Autism spectrum disorders (ASDs) are childhood neurodevelopmental disorders with complex genetic origins1–4. Previous studies focusing on candidate genes or genomic regions have identified several copy number variations (CNVs) that are associated with an increased risk of ASDs5–9. Here we present the results from a whole-genome CNV study on a cohort of 859 ASD cases and 1,409 healthy children of European ancestry who were genotyped with ~550,000 single nucleotide polymorphism markers, in an attempt to comprehensively identify CNVs conferring susceptibility to ASDs. Positive findings were evaluated in an independent cohort of 1,336 ASD cases and 1,110 controls of European ancestry. Besides previously reported ASD candidate genes, such as NRXN1 (ref. 10) and CNTN4 (refs 11, 12), several new susceptibility genes encoding neuronal cell-adhesion molecules, including NLGN1 and ASTN2, were enriched with CNVs in ASD cases compared to controls (P = 9.5 × 10−3). Furthermore, CNVs within or surrounding genes involved in the ubiquitin pathways, including UBE3A, PARK2, RFWD2 and FBXO40, were affected by CNVs not observed in controls (P = 3.3 × 10−3). We also identified duplications 55 kilobases upstream of complementary DNA AK123120 (P = 3.6 × 10−6). Although these variants may be individually rare, they target genes involved in neuronal cell-adhesion or ubiquitin degradation, indicating that these two important gene networks expressed within the central nervous system may contribute to the genetic susceptibility of ASD.
We propose a new method for context-driven analysis of functional magnetic resonance images (fMRI) that incorporates spatial relationships between functional parameter clusters and anatomical structure directly for the first time. We design a parametric scheme that relates functional and structural spatially-compact regions in a single unified manner. Our method is motivated by the fact that the fMRI and anatomical MRI (aMRI) have consistent relations that provide configurations and context that aid in fMRI analysis. We develop a statistical decision-making strategy to estimate new fMRI parameter images (based on a General Linear Model-GLM) and spatially-clustered zones within these images. The analysis is based on the time-series data and contextual information related to appropriate spatial grouping of parameters in the functional data and the relationship of this grouping to relevant gray matter structure from the anatomical data. We introduce a representation for the joint prior of the functional and structural information, and define a joint probability distribution over the variations of functional clusters and the related structure contained in a set of training images. We estimate the Maximum A Posteriori (MAP) functional parameters, formulating the function-structure model in terms of level set functions. Results from 3D fMRI and aMRI show that this context-driven analysis potentially extracts more meaningful information than the standard GLM approach.
In this work, we present a method for the integration of feature and intensity information for non rigid registration. Our method is based on a free-form deformation model, and uses a normalized mutual information intensity similarity metric to match intensities and the robust point matching framework to estimate feature (point) correspondences. The intensity and feature components of the registration are posed in a single energy functional with associated weights. We compare our method to both point-based and intensity-based registrations. In particular, we evaluate registration accuracy as measured by point landmark distances and image intensity similarity on a set of seventeen normal subjects. These results suggest that the integration of intensity and point-based registration is highly effective in yielding more accurate registrations.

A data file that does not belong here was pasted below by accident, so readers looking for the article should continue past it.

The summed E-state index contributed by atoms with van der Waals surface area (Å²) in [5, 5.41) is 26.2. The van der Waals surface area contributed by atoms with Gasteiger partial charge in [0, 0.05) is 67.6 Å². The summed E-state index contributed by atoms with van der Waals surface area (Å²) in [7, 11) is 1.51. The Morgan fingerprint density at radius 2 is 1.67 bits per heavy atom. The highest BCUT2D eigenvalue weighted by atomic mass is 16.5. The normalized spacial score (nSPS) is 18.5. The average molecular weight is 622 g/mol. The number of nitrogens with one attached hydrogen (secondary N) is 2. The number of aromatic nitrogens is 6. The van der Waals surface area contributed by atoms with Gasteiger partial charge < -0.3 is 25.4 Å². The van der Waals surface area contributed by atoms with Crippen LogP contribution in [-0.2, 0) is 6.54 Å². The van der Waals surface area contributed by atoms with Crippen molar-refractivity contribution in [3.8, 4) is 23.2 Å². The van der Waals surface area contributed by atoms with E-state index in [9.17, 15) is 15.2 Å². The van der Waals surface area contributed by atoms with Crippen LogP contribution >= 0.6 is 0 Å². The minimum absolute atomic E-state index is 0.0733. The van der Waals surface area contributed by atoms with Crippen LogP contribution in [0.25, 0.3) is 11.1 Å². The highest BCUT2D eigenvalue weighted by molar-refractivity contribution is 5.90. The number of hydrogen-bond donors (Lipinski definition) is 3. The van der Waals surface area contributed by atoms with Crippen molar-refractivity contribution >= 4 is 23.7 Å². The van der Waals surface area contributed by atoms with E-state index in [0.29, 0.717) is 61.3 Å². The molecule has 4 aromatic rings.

Autism spectrum disorders are characterised by severe deficits in socialisation, communication, and repetitive or unusual behaviours. Increases over time in the frequency of these disorders (to present rates of about 60 cases per 10 000 children) might be attributable to factors such as new administrative classifications, policy and practice changes, and increased awareness. Surveillance and screening strategies for early identification could enable early treatment and improved outcomes. Autism spectrum disorders are highly genetic and multifactorial, with many risk factors acting together. Genes that affect synaptic maturation are implicated, resulting in neurobiological theories focusing on connectivity and neural effects of gene expression. Several treatments might address core and comorbid symptoms. However, not all treatments have been adequately studied. Improved strategies for early identification with phenotypic characteristics and biological markers (eg, electrophysiological changes) might hopefully improve effectiveness of treatment. Further knowledge about early identification, neurobiology of autism, effective treatments, and the effect of this disorder on families is needed.
Spatial modeling is essential for fMRI analysis due to relatively high noise in the data. Earlier approaches have been primarily concerned with the spatial coherence of the BOLD response in local neighborhoods. In addition to a smoothness constraint, we propose to incorporate prior knowledge of brain activation patterns learned from training samples. This spatially informed prior can significantly enhance the estimation process by inducing sensitivity to task related regions of the brain. As fMRI data exhibits intersubject variability in functional anatomy, we design the prior using Independent Component Analysis (ICA). Due to the non-Gaussian assumption, ICA does not regress to the mean activation pattern and thus avoids suppressing intersubject differences. Results from a real fMRI experiment indicate that our approach provides statistically significant improvement in estimating activation compared to the standard general linear model (GLM) based methods.